Original sin & playing twins

Mallory Bechtel will never forget the day she bought her first Pretty little liars Book. It was fourth grade back then — she’d just been performing a song with her friend Gabby Gillespie at a local bookstore when, out of the corner of her eye, she caught a glimpse of a Barbie-like doll in a pink shirt on a book cover. I’ve already watched coral and My teacher ate my homeworkBechtel was immediately drawn to a 1997 children’s horror film about a doll that comes to life.

“It was way too grown up for me at the time, but I was just discovering the world of boys and drama and absolutely loved the scary element,” says Bechtel, now 22 W over zoom with a laugh. “I read that a lot [at night]. I would get scared and have to crawl into bed with my little sister.”

So, when Bechtel got her first audition for the upcoming series Pretty Little Liars: Original Sinthe Houston native who was able to fuel his lifelong love of musical theater to become the first Broadway replacement for Zoe Murphy Dear Evan Hansen in 2018 — knew she could turn her childhood obsession into an art form.

Created by Roberto Aguirre-Sacasa and Lindsay Calhoon Bring, the fourth series in the Liar franchise, which premieres Thursday on HBO Max, maintains the core female friendships of its predecessors. But this time, the story takes place in the spooky working class town of Millwood, where a new group of mismatched teenage girls are being tormented by “A” – an unknown assailant who is hellbent on punishing them for their mothers’ sins as well as their own.

As a teenager, Bechtel was completely immersed in the world of the five original Liars – Alison DiLaurentis (Sasha Pieterse), Spencer Hastings (Troian Bellisario), Aria Montgomery (Lucy Hale), Hanna Marin (Ashley Benson) and Emily Fields (Shay Mitchell) – and “wanted to be just like Aria.” But after rewatching the show in early adulthood, she was struck by how The Parents was written — and found a particular fondness for Hanna’s mother, Ashley (Laura Leighton). “I don’t know what she would do, but maybe she can befriend our mothers,” Bechtel suggests of her dream performance original sin. “I would freak out if she came and said hello.”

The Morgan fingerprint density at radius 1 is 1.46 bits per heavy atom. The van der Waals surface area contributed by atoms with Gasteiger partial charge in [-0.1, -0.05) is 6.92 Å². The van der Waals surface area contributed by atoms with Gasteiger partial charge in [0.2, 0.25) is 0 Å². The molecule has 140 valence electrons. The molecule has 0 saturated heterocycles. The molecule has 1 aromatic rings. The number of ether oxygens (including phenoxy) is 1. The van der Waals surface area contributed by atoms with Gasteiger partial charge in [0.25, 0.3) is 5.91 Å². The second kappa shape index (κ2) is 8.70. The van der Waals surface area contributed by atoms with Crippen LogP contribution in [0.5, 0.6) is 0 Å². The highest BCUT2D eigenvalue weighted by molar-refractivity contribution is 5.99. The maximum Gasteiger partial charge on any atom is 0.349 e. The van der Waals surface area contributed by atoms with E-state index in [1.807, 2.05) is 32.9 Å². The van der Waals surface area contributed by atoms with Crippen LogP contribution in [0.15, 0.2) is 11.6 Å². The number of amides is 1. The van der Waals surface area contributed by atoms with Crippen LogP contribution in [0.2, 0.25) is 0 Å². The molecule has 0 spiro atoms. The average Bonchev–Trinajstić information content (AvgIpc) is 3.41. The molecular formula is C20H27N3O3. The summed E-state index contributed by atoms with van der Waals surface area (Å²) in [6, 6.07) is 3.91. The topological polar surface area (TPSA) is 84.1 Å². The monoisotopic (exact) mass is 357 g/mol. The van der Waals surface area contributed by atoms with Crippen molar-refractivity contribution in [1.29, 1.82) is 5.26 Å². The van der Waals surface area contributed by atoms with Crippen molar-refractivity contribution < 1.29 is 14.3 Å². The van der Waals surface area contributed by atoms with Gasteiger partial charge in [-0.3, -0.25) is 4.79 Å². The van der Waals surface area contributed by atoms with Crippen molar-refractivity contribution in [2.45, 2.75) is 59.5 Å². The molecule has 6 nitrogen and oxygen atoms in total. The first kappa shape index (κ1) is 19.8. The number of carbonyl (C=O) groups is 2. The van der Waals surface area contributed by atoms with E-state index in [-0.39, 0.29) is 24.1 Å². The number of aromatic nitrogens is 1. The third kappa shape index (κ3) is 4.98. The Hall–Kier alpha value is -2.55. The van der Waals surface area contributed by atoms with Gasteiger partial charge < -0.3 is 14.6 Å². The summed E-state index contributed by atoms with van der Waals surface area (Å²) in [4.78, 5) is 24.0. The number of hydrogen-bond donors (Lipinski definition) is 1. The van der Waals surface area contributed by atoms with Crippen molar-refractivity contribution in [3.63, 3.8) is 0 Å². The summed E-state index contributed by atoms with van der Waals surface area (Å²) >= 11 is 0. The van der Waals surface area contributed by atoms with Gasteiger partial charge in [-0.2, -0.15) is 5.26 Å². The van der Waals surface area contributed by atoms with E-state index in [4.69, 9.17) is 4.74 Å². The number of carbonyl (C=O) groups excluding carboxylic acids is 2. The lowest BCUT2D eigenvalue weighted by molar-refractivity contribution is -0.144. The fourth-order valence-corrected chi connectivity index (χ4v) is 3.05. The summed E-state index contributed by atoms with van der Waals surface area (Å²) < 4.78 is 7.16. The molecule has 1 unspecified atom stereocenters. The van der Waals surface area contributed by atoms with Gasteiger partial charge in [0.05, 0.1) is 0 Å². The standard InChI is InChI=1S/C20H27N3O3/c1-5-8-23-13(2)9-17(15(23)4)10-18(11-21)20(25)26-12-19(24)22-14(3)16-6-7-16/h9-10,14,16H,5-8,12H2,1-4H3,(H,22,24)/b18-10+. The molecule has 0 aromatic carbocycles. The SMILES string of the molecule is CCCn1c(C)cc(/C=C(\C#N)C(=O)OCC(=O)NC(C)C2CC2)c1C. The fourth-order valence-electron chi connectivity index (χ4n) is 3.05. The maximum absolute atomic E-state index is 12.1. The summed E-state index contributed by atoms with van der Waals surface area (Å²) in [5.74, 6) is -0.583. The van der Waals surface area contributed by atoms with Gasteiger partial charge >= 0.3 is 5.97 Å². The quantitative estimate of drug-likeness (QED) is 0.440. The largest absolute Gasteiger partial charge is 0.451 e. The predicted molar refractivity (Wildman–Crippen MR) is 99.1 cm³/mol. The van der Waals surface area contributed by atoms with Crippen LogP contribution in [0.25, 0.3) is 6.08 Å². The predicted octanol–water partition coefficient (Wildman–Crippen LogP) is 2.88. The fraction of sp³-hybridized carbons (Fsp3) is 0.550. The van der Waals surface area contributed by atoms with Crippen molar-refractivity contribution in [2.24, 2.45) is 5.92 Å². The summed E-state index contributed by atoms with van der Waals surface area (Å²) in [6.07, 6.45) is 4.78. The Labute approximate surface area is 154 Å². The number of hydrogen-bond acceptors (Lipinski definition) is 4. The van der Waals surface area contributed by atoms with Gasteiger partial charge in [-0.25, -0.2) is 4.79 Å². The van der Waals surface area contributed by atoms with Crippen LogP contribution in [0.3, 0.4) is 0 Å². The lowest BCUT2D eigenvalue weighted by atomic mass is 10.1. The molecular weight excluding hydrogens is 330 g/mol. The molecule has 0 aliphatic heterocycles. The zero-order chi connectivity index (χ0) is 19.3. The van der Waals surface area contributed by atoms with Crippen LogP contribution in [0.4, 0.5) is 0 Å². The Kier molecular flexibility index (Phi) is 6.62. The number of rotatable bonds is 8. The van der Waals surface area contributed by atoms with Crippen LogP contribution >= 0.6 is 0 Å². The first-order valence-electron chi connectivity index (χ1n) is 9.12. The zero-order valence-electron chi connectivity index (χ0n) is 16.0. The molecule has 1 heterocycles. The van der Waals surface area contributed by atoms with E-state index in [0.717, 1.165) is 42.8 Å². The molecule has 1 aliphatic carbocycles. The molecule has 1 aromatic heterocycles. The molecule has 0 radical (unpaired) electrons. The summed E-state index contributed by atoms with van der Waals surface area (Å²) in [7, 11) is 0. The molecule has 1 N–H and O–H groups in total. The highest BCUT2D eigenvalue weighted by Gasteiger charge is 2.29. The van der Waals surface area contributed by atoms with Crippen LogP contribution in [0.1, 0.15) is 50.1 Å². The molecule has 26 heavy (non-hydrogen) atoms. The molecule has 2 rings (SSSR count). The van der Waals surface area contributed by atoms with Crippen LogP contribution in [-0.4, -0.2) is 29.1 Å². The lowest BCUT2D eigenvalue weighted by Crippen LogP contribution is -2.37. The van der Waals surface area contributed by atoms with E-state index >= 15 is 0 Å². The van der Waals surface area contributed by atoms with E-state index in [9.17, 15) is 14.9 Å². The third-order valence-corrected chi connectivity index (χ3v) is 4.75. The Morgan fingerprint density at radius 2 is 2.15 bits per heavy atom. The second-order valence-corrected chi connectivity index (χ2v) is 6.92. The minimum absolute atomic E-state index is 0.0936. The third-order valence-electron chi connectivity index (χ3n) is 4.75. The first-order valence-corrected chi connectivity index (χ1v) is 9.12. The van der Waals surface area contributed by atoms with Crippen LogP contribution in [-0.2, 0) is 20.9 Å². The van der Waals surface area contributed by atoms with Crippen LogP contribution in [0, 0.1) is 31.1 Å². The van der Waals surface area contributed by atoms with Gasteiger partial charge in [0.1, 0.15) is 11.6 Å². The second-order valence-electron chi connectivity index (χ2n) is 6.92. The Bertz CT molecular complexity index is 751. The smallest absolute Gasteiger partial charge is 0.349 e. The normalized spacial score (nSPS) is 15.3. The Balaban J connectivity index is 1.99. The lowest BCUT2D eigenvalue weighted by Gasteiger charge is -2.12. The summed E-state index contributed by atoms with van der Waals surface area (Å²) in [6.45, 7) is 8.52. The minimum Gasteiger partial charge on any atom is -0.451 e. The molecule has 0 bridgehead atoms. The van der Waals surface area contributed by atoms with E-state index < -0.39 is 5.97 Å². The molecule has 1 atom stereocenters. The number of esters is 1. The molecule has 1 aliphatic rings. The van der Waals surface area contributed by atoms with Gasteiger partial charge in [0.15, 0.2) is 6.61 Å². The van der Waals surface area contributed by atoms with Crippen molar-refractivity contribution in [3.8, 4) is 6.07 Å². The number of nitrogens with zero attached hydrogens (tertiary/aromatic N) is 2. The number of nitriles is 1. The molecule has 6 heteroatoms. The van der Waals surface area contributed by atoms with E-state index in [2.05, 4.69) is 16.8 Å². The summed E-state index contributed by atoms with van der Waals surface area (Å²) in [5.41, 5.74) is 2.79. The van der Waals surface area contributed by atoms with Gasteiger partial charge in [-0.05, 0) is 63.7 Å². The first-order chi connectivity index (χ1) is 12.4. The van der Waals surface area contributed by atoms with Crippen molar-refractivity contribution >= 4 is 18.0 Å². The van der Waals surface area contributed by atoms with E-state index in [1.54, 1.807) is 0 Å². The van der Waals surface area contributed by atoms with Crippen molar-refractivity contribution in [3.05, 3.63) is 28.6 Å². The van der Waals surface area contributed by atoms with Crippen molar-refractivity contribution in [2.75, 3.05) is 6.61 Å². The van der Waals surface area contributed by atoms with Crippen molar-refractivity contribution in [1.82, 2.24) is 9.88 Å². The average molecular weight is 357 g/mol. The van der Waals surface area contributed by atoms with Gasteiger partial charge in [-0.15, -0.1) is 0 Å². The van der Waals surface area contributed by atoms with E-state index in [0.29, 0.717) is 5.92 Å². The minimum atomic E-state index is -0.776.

While there are tons of Easter eggs referencing the original, which in its own right had a “creepy crawly feel,” original sin is “quite different in that it’s rooted in horror,” adds Bechtel. “It’s so inspired by the slasher movies of the ’80s and ’90s, and that’s how I sold it to my parents.”

After originally auditioning for the role of pregnant high school student Imogen, whose personal loss fuels much of the perilous quest to expose “A,” Bechtel landed the roles of Karen Beasley, the school’s “reigning queen of means,” and her low but somber voice, Sister Kelly. Playing identical twins in her first appearance as a TV regular was a welcome challenge for the actress, whose previous film credits include Hereditary, Law and order: SVUand FBI: Most Wanted. When it came to playing twins, Bechtel wanted to convey the feeling that she was playing “two different, fully realized people.” She had extensive discussions with the creative team, including director Lisa Soper, about adding details that would set the sisters apart.